On this date in 1953, General Motors began production of its first sports cars with an initial price tag of...
Sustainability isn’t just about saving the planet. It's about opportunity—reinventing business models to better compete in the global economy.
Stocks fell sharply Tuesday, with the Dow down more than 100 points, after a report showed consumer confidence slumped in June after a sharp rise in May. Today is the last day of the quarter, which means thin volume and volatility as investors do some last-minute window-dressing.
If you have, you've probably noticed things are a little different. Those deals that we've seen for months (ok, in many cases years) offering huge discounts are harder and harder to find. It's a little early to say we are done with the days when the buyer could call the shot on most models. You still, have some leverage, but not as much as in the past.
Though Wall Street's rally has shown signs of stalling recently, investors have pushed the major averages to some impressive numbers as the month and the quarter come to an end.
The major indexes ended trading up Monday. How should you read it? Art Cashin, director of floor operations at UBS Financial Services, joined CNBC Monday afternoon to offer his stock-market outlook.
It may not emerge from bankruptcy as quick as Chrysler, but GM is entering the stretch run, and can see the finish line. Tomorrow, the country's largest auto maker will be back in bankruptcy court to finalize plans to sell the "good assets" to a new GM that will emerge from bankruptcy with a clean balance sheet.
It's a regular question around Detroit and in the auto industry: When will we finally here from new Chrysler CEO Sergio Marchionne?
Sometimes a stock is so cheap it's begging to be bought.
The folks at Car and Driver Magazine have now documented just dangerous it can be. Rigging a car with a red light to alert drivers when to brake, the magazine tested how long it takes to hit the brake when sober, when legally drunk at .08, when reading and e-mail, and when sending a text. The results are scary.
If actions speak louder than words, watch how the Obama administration is dealing with Ford lately.
U.S. stocks finished mixed Tuesday as a quick boost from a well-received Treasury auction fizzled and Boeing dragged on the Dow.
U.S. stocks turned mixed Tuesday after a quick boost from a well-received Treasury auction. U.S. Treasurys rallied, adding slightly to their earlier gains after a solid auction of two-year notes. But it was a see-saw day, with any boost or dip quickly fizzling. Read and listen to what the experts had to say...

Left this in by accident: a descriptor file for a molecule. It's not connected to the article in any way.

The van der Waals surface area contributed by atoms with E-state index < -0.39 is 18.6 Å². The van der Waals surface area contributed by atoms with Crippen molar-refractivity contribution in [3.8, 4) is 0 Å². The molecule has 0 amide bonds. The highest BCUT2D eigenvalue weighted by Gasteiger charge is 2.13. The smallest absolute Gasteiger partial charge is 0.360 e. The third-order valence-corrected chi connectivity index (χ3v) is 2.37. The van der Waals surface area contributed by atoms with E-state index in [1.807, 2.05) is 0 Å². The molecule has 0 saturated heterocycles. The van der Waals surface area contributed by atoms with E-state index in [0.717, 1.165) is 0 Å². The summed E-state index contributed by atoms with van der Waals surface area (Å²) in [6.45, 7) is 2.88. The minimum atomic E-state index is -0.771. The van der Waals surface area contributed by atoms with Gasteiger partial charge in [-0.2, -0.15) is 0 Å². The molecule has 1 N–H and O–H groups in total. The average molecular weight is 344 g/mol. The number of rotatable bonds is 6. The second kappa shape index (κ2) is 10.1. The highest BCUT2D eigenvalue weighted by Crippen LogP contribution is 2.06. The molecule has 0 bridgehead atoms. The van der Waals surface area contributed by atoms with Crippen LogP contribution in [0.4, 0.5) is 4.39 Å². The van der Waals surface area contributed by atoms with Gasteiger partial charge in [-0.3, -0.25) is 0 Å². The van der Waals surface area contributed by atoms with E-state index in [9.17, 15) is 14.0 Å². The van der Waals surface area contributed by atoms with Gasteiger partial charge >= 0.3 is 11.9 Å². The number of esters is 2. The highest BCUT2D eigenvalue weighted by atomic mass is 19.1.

U.S. stocks turned mixed Tuesday after a quick boost from a well-received Treasury auction.
Stocks dipped Tuesday after a report showed home sales rose but not as much as expected but started to claw back almost immediately.
Jack Ablin, CIO of Harris Private Bank and Thomas Lee, chief US equity strategist of JPMorgan, discussed whether the recent rally is over or whether this snap-back is an invitation for investors to get back into the game.
The Fords have had their tense times, most recently in 2007 when a few family members tried - unsuccessfully - to hire a Wall Street firm to advise the family on possible exit strategies. But as they have done for decades after their meeting last January, the Fords rallied behind the family’s appointed leader: William C. Ford Jr., a great-grandson of the founder and chairman since 1999.
They've been jockeying for position for some time. But this morning, auto makers around the world will take big steps in the race to build mass market electric cars. When Energy Secretary Steven Chu announces grants for the development of fuel efficient vehicles and technologies, Ford, Nissan and Tesla will be the immediate beneficiaries.
Monday was the worst day for stocks in about two months. Art Cashin, director of floor operations at UBS offered his insights Tuesday.
Futures indicated a fairly flat open for Wall Street Tuesday, after the stock market saw its worst one-day loss in two months, as defensive stocks rose.